Cat Power

SXSW records

Phases and Stages

Cat Power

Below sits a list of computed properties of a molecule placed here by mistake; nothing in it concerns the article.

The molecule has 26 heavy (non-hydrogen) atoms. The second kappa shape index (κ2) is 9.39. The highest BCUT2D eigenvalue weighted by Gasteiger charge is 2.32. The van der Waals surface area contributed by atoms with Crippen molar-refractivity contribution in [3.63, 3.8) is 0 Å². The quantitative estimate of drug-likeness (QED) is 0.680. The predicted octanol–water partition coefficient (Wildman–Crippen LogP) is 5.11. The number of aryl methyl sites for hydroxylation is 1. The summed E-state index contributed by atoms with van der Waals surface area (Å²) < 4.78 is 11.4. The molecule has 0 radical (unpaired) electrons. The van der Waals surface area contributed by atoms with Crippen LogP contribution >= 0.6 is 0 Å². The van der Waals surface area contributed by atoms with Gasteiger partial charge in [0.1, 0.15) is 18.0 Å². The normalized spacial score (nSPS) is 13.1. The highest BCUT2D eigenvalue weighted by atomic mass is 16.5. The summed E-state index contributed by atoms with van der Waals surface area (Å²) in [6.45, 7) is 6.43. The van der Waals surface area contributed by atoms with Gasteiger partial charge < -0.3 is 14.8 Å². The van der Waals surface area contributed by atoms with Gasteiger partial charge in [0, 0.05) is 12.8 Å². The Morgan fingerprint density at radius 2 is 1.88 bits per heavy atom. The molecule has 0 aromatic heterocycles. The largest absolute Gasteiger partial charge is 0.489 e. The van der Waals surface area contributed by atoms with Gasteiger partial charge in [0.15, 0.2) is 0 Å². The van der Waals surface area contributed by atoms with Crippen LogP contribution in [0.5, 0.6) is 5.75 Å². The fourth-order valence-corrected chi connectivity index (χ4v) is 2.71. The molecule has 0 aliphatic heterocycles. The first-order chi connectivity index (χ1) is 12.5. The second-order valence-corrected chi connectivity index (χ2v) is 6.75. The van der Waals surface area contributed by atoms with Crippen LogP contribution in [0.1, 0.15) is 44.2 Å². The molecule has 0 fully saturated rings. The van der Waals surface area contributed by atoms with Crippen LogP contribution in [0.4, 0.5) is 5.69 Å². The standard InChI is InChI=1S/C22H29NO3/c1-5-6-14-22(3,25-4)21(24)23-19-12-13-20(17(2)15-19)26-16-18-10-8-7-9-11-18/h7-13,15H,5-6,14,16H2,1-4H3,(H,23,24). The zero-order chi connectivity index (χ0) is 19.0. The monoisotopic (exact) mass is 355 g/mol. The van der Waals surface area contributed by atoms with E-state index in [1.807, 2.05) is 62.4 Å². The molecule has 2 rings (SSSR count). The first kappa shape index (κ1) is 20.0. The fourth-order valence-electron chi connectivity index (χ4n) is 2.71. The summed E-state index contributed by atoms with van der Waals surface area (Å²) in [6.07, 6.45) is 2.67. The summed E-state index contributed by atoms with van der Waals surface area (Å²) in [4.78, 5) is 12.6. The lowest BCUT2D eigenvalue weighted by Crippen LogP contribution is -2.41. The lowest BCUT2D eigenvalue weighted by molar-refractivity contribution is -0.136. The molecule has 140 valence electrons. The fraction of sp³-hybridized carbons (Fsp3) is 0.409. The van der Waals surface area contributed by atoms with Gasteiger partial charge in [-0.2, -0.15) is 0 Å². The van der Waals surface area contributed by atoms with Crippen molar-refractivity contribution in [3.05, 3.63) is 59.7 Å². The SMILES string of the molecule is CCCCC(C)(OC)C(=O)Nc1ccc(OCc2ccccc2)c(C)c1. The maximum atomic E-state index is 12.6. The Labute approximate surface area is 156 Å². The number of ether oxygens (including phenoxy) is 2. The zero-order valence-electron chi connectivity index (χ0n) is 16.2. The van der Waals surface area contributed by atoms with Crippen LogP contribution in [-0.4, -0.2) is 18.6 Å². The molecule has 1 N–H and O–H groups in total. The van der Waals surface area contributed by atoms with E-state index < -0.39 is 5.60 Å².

You Are Free (Matador) You Are Free finds Chan Marshall (aka Cat Power) getting comfy in her rock & roll skin. The arrangements are looser, more driven than on past releases. They take more chances. But it's still Cat Power: simple, spacious, overwhelmingly affecting. Marshall has a voice as distinctive and enchanting as Billie Holiday, capable of summoning the same emotions in the listener -- awe, lust, bewilderment, a burning desire to reach out and shelter the delicacy of it from all the crude harshness of the world. Where Holiday was hampered by a debilitating drug habit, Marshall is limited only by musicianship. Her guitar playing is rudimentary, her piano playing even more so, but rather than contributing to a sense of confinement, the basic nature of melody and execution speaks volumes. Her songs are so personal it's embarrassing, yet so abstract they can mean a million things -- both at the same time. In the same line. She addresses the ghost of Kurt Cobain ("I Don't Blame You"); despairs over friends and opportunities lost ("Names"); and ruminates about love doomed to failure ("Good Woman"). She turns covers of John Lee Hooker and Michael Hurley into signature tunes. And in every instance, we make the song our own, fit it to our lives and to the world that's happening around us. That's what good art does. You Are Free is great art. (Stubb's, Friday, 9pm)


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